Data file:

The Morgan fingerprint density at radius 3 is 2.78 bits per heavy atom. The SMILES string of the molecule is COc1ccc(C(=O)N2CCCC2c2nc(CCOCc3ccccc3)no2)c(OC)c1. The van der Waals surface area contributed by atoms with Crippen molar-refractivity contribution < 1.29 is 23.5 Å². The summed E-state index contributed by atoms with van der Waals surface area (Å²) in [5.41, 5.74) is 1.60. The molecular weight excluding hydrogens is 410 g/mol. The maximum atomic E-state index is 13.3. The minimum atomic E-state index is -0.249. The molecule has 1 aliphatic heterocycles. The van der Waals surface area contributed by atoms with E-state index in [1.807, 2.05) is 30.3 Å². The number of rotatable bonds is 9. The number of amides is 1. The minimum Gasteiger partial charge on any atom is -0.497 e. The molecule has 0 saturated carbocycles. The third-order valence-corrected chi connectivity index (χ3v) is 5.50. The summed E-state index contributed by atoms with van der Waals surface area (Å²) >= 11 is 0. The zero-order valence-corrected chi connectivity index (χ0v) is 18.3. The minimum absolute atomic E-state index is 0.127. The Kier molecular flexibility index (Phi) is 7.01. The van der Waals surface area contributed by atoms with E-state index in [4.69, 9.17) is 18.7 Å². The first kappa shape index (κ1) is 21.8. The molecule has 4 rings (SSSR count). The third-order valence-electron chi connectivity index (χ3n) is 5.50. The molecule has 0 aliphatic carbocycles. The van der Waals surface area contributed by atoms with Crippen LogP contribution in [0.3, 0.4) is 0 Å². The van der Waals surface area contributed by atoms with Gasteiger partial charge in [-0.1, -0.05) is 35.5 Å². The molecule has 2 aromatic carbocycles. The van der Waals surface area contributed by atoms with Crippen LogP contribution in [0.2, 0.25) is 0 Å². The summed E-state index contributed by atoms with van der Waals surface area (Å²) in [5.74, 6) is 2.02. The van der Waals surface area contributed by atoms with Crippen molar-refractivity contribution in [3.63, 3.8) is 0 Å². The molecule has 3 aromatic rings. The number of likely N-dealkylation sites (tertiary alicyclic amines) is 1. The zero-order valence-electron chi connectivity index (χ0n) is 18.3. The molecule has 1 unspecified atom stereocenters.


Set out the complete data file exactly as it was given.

The Morgan fingerprint density at radius 3 is 2.78 bits per heavy atom. The SMILES string of the molecule is COc1ccc(C(=O)N2CCCC2c2nc(CCOCc3ccccc3)no2)c(OC)c1. The van der Waals surface area contributed by atoms with Crippen molar-refractivity contribution < 1.29 is 23.5 Å². The summed E-state index contributed by atoms with van der Waals surface area (Å²) in [5.41, 5.74) is 1.60. The molecular weight excluding hydrogens is 410 g/mol. The maximum atomic E-state index is 13.3. The minimum atomic E-state index is -0.249. The molecule has 1 aliphatic heterocycles. The van der Waals surface area contributed by atoms with E-state index in [1.807, 2.05) is 30.3 Å². The number of rotatable bonds is 9. The number of amides is 1. The minimum Gasteiger partial charge on any atom is -0.497 e. The molecule has 0 saturated carbocycles. The third-order valence-corrected chi connectivity index (χ3v) is 5.50. The summed E-state index contributed by atoms with van der Waals surface area (Å²) >= 11 is 0. The zero-order valence-corrected chi connectivity index (χ0v) is 18.3. The minimum absolute atomic E-state index is 0.127. The Kier molecular flexibility index (Phi) is 7.01. The van der Waals surface area contributed by atoms with E-state index in [4.69, 9.17) is 18.7 Å². The first kappa shape index (κ1) is 21.8. The molecule has 4 rings (SSSR count). The third-order valence-electron chi connectivity index (χ3n) is 5.50. The molecule has 0 aliphatic carbocycles. The van der Waals surface area contributed by atoms with Crippen LogP contribution in [0.3, 0.4) is 0 Å². The van der Waals surface area contributed by atoms with Gasteiger partial charge in [-0.1, -0.05) is 35.5 Å². The molecule has 2 aromatic carbocycles. The van der Waals surface area contributed by atoms with Crippen LogP contribution in [0.2, 0.25) is 0 Å². The summed E-state index contributed by atoms with van der Waals surface area (Å²) in [5.74, 6) is 2.02. The van der Waals surface area contributed by atoms with Crippen molar-refractivity contribution in [3.63, 3.8) is 0 Å². The molecule has 3 aromatic rings. The number of likely N-dealkylation sites (tertiary alicyclic amines) is 1. The zero-order valence-electron chi connectivity index (χ0n) is 18.3. The molecule has 1 unspecified atom stereocenters.